I’ve always spoken with a voice that’s posher than my background. I’m not at the upper end of aristo-speak, where the vowels become elongated to the point of absurdity and everyone sounds as if they’re playing a bit part in Brief Encounter. But I’m distinctly well spoken. When I talk, you’ll hear received pronunciation with a light smattering of Downton Abbey.

That means people make assumptions about me, but those assumptions can sometimes work in my favour. It’s given me access to stately homes, polo matches, opera houses and parties where the great and the good of British society gather. I’ve met peers of the realm, royalty, Old Etonians and the filthy rich and I’ve spent a lifetime observing the British “ruling class”.


GOP bill would let churches endorse political candidates

A House Appropriations subcommittee introduced an amendment Thursday to a funding bill that would deny money to the IRS to enforce a law that prohibits political endorsement by nonprofit groups like churches.

Churches should have the right to endorse political candidates and still keep their tax-free status, according to House Republicans trying to block a law that prohibits such outright politicking from the pulpit.

Republicans have failed to scrap the law preventing churches and other nonprofits from backing candidates, so they’re trying to starve it.

With little fanfare, a House Appropriations subcommittee added a provision that would deny money to the IRS to enforce the 63-year-old law to a bill to fund the Treasury Department, Securities and Exchange Commission, and other agencies.

The subcommittee passed the bill Thursday.

Republicans say the law is enforced unevenly, leaving religious leaders uncertain of what they’re allowed to say and do.

‘‘I believe that churches have a right of free speech and an opportunity to talk about positions and issues that are relevant to their faith,’’ said Representative Jim Renacci, Republican of Ohio.

Some Democrats say the measure comes too close to mixing church and state. They say religious leaders already have First Amendment rights, just like anyone else. But if they want to get political, they don’t have a right not to pay taxes.

Some also worry that the measure could upend the system of campaign financing by allowing churches to use their tax-free status to funnel money to political candidates.

Representative Richard Neal, Democrat of Massachusetts who represents Springfield and the western part of the state, recalled a speech that President Kennedy gave to religious leaders when he was running for president.

‘‘He said the pope wouldn’t tell him what to do, and the people in that audience shouldn’t be telling people on Sunday morning who to vote for,’’ Neal said. ‘‘I don’t think churches should be endorsing.’’

Some nonprofit groups want to avoid politics. In April, 4,500 nonprofit groups signed onto a letter to congressional leaders asking them to keep the law.

The law prohibits tax-exempt charitable organizations such as churches from participating directly or indirectly in any political campaign to support or oppose a candidate. If the IRS determines that a group violated the law, it can revoke its tax-exempt status.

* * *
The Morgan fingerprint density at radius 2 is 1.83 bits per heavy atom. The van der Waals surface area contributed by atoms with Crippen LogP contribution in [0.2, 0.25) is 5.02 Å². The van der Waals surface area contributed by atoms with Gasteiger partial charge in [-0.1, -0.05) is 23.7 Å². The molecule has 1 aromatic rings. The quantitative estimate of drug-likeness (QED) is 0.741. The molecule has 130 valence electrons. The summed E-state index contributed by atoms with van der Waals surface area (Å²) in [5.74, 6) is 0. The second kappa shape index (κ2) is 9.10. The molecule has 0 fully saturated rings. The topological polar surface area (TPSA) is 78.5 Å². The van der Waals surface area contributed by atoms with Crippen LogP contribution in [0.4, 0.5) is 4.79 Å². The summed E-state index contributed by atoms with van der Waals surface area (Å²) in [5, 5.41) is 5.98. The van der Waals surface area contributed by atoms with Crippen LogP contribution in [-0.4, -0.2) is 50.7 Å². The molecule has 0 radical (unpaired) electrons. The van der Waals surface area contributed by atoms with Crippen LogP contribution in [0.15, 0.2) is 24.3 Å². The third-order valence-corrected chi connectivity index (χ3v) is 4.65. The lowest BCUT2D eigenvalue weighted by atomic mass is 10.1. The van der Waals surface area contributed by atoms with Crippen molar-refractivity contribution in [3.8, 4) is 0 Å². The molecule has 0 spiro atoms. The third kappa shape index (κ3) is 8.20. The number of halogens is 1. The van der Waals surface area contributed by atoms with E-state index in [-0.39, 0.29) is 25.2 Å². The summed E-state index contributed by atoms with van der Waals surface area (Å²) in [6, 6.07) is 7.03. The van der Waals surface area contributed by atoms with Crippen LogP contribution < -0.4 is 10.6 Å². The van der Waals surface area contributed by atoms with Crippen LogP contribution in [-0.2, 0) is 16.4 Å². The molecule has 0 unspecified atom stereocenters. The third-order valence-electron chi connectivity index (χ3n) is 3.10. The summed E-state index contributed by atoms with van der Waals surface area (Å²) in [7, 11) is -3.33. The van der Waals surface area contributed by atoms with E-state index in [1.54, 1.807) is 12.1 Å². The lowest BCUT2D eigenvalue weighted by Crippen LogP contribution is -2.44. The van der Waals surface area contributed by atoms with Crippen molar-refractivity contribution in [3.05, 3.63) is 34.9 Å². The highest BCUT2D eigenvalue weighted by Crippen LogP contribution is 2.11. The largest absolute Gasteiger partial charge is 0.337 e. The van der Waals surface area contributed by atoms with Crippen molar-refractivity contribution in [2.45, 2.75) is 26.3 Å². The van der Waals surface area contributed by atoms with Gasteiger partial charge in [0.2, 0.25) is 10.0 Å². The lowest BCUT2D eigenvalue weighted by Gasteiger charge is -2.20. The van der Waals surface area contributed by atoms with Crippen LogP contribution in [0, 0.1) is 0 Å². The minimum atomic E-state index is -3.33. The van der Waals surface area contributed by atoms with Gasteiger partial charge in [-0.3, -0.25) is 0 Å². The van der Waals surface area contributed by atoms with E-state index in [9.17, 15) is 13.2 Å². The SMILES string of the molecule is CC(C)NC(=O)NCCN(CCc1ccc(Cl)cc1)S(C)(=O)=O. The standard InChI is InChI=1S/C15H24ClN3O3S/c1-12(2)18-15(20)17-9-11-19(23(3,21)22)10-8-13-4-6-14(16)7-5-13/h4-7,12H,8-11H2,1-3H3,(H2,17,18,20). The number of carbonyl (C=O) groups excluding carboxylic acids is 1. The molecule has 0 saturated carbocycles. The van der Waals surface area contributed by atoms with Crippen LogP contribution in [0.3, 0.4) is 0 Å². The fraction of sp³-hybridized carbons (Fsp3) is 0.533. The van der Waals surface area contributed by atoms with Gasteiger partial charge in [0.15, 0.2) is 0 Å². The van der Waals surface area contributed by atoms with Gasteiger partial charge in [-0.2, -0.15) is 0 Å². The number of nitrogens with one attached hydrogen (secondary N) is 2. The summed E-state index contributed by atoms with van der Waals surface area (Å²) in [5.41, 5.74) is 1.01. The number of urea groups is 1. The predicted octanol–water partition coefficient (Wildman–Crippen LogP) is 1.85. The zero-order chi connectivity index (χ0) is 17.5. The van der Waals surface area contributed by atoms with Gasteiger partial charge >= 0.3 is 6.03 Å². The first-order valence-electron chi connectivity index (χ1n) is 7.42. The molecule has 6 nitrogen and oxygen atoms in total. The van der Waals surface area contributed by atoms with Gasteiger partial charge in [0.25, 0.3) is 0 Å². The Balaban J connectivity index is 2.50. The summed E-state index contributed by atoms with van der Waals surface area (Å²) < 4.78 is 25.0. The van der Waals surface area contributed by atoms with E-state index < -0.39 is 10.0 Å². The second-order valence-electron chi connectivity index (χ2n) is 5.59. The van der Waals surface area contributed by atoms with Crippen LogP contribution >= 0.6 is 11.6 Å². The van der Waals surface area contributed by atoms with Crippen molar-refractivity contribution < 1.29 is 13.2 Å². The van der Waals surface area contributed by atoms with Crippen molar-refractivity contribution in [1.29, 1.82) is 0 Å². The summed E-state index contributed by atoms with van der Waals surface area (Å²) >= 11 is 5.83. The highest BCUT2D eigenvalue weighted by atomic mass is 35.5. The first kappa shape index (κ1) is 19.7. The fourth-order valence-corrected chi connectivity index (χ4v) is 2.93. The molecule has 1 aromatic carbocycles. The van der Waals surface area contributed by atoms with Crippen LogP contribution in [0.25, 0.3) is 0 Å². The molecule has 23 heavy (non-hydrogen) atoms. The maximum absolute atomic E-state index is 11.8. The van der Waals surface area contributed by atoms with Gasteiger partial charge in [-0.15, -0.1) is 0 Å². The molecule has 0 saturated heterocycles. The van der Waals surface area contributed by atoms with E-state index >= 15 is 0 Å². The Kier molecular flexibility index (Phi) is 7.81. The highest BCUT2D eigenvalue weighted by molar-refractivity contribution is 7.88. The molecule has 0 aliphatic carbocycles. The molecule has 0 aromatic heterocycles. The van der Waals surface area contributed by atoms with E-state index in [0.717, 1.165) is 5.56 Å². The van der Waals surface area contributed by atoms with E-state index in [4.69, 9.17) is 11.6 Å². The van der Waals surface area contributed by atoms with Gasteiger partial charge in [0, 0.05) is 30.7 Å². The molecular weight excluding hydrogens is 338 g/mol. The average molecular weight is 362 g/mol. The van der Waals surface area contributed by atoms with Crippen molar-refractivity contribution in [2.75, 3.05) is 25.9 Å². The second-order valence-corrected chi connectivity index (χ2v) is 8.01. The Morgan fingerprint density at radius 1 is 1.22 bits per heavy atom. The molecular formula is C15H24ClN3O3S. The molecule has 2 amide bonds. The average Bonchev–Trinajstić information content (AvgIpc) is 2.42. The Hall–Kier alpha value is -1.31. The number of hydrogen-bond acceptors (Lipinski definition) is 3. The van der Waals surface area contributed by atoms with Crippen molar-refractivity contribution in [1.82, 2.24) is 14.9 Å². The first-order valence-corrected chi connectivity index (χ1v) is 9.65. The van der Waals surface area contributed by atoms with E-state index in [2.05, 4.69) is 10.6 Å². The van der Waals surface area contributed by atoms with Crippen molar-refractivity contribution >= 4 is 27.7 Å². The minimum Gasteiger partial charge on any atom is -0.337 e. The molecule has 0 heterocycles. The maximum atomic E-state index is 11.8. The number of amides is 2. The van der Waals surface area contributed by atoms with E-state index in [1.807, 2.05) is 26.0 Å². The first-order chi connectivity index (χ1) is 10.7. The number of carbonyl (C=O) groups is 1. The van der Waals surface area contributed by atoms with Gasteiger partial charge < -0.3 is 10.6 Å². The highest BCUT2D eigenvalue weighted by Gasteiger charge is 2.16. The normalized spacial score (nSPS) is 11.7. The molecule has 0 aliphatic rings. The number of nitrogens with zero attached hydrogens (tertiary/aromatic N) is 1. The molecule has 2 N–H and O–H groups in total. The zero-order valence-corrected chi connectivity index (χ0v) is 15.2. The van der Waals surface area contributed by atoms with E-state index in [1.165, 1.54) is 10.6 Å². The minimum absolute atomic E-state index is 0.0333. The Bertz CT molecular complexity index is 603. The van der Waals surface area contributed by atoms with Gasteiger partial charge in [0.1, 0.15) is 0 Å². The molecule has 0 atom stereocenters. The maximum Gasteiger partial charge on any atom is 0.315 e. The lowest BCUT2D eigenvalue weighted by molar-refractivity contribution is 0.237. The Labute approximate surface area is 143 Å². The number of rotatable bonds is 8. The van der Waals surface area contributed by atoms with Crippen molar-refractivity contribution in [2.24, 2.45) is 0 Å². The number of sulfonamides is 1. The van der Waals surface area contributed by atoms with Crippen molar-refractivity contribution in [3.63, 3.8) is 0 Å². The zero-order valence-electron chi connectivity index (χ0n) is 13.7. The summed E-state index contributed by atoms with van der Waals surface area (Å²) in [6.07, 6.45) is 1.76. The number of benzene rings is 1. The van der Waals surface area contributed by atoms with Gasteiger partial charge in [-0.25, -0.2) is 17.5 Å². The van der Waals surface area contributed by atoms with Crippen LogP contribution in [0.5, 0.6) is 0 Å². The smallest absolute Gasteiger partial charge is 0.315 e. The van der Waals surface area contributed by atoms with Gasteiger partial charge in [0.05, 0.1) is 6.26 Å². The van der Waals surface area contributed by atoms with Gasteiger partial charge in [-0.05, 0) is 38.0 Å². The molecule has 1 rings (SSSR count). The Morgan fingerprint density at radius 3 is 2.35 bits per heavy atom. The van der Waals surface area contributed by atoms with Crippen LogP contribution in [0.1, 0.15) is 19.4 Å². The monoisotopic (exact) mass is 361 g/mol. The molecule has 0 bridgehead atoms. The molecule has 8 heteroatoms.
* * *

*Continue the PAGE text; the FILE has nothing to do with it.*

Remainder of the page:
The law doesn’t stop religious groups from weighing in on public policy or organizing in ways that may benefit one side in a campaign.

The bill specifically forbids the IRS from spending money to enforce the law against ‘‘a church, or a convention or association of churches,’’ unless the IRS commissioner signs off on it and notifies Congress.

The bill doesn’t mention other types of nonprofit groups, or even synagogues or mosques, said Nick Little of the Center for Inquiry, which promotes secularism.

‘‘All they care about is the Christian groups, and in particular, it will end up as the extreme religious right Christian groups,’’ Little said. ‘‘If this goes through, this would add just another way in which unregulated dark money could be used.’’

Religious leaders have been weighing in on political issues for generations, whether it’s the debate over abortion or advocating for the poor. But the IRS has stepped in when religious leaders explicitly endorse or oppose candidates.



Political correctness is most pervasive in universities and colleges but I rarely report the  incidents concerned here as I have a separate blog for educational matters.

American "liberals" often deny being Leftists and say that they are very different from the Communist rulers of  other countries.  The only real difference, however, is how much power they have.  In America, their power is limited by democracy.  To see what they WOULD be like with more power, look at where they ARE already  very powerful: in America's educational system -- particularly in the universities and colleges.  They show there the same respect for free-speech and political diversity that Stalin did:  None.  So look to the colleges to see  what the whole country would be like if "liberals" had their way.  It would be a dictatorship.

For more postings from me, see TONGUE-TIED, GREENIE WATCH,   EDUCATION WATCH INTERNATIONAL, AUSTRALIAN POLITICS and  DISSECTING LEFTISM.   My Home Pages are here or   here or   here.  Email me (John Ray) here